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Title:Language of Leaves
Author(s):Haus, Miranda
Subject(s):Plant Biology
Abstract:The leaf surface is covered with microscopic pores that allow plants to breathe and communicate with the outside world. These mouth shaped pores, called stomata, control the amount of carbon dioxide taken into the plant for photosynthesis and the amount of water and oxygen given off into the atmosphere. These tiny, seemingly insignificant cells are key regulators of the global water and carbon cycles, yearly crop productivity, and the air we breathe. My research focuses on changes in stomatal patterning in response to global climate change. In the process of studying stomatal development, I found an appreciation for the vast cellular biodiversity found on the plant epidermis. This novel technique, optical topography, allows us to measure the3D landscape of a leaf surface. The epidermal topographies above highlight the awe-inspiring range of adaptations from all over the world. Oreopanax (far left) is a group of plants adapted to dry climates, and as such, have conserved water loss by burying stomata within the epidermis. On the opposite spectrum, American lotus (far right), anaquatic plant species, developed round, protruding cells that function to slide water off the surface thus providing stomata with constant access to fresh air.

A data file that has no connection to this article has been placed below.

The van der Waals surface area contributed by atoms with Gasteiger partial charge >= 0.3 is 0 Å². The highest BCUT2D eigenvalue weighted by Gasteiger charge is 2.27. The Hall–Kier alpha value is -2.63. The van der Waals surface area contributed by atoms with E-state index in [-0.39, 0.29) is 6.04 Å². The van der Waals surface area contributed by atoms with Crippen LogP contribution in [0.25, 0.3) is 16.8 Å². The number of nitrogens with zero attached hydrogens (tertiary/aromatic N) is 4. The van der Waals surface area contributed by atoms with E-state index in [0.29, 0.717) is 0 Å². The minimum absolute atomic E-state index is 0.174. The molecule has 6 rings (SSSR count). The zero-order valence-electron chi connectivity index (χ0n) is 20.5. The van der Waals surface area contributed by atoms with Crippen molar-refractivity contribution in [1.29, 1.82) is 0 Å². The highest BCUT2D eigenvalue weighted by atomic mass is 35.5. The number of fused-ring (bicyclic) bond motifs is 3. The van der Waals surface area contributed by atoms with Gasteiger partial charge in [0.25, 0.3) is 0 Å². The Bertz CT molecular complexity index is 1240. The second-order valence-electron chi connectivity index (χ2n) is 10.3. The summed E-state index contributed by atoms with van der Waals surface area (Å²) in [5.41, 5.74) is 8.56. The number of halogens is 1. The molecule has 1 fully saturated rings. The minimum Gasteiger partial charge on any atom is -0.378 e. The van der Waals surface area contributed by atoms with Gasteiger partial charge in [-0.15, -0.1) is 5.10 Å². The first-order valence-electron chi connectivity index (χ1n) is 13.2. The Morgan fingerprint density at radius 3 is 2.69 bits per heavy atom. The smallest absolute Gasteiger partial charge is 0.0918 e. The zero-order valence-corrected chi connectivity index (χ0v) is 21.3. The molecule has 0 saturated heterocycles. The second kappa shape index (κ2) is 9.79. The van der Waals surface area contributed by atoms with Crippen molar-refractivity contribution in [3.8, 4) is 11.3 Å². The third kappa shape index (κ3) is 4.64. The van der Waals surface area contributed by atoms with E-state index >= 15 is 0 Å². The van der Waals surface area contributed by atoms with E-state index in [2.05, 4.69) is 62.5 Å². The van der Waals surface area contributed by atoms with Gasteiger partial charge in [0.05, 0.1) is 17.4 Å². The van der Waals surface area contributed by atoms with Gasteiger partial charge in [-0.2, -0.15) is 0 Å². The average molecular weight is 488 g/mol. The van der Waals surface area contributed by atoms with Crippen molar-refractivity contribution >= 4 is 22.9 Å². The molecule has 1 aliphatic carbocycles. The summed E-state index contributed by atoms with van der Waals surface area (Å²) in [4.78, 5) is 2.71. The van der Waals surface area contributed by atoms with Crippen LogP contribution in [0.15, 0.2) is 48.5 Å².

Issue Date:2014-05
Rights Information:Copyright 2014 Miranda Haus
Date Available in IDEALS:2014-05-16

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